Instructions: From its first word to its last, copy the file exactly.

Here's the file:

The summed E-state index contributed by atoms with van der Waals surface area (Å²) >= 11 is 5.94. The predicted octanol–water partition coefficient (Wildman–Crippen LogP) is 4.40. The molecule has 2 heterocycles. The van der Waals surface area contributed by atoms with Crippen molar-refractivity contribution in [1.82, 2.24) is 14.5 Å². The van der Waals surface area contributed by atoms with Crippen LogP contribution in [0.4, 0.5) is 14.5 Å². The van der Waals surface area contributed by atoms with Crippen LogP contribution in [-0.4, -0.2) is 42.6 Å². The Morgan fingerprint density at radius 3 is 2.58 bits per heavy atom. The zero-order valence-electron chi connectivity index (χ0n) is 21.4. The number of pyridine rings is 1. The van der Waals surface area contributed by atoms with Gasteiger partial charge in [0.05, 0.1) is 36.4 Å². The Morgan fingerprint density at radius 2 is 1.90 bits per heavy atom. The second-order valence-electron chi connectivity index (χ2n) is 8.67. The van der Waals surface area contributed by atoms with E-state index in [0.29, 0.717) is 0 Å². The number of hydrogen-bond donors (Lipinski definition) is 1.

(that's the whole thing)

The summed E-state index contributed by atoms with van der Waals surface area (Å²) >= 11 is 5.94. The predicted octanol–water partition coefficient (Wildman–Crippen LogP) is 4.40. The molecule has 2 heterocycles. The van der Waals surface area contributed by atoms with Crippen molar-refractivity contribution in [1.82, 2.24) is 14.5 Å². The van der Waals surface area contributed by atoms with Crippen LogP contribution in [0.4, 0.5) is 14.5 Å². The van der Waals surface area contributed by atoms with Crippen LogP contribution in [-0.4, -0.2) is 42.6 Å². The Morgan fingerprint density at radius 3 is 2.58 bits per heavy atom. The zero-order valence-electron chi connectivity index (χ0n) is 21.4. The number of pyridine rings is 1. The van der Waals surface area contributed by atoms with Gasteiger partial charge in [0.05, 0.1) is 36.4 Å². The Morgan fingerprint density at radius 2 is 1.90 bits per heavy atom. The second-order valence-electron chi connectivity index (χ2n) is 8.67. The van der Waals surface area contributed by atoms with E-state index in [0.29, 0.717) is 0 Å². The number of hydrogen-bond donors (Lipinski definition) is 1.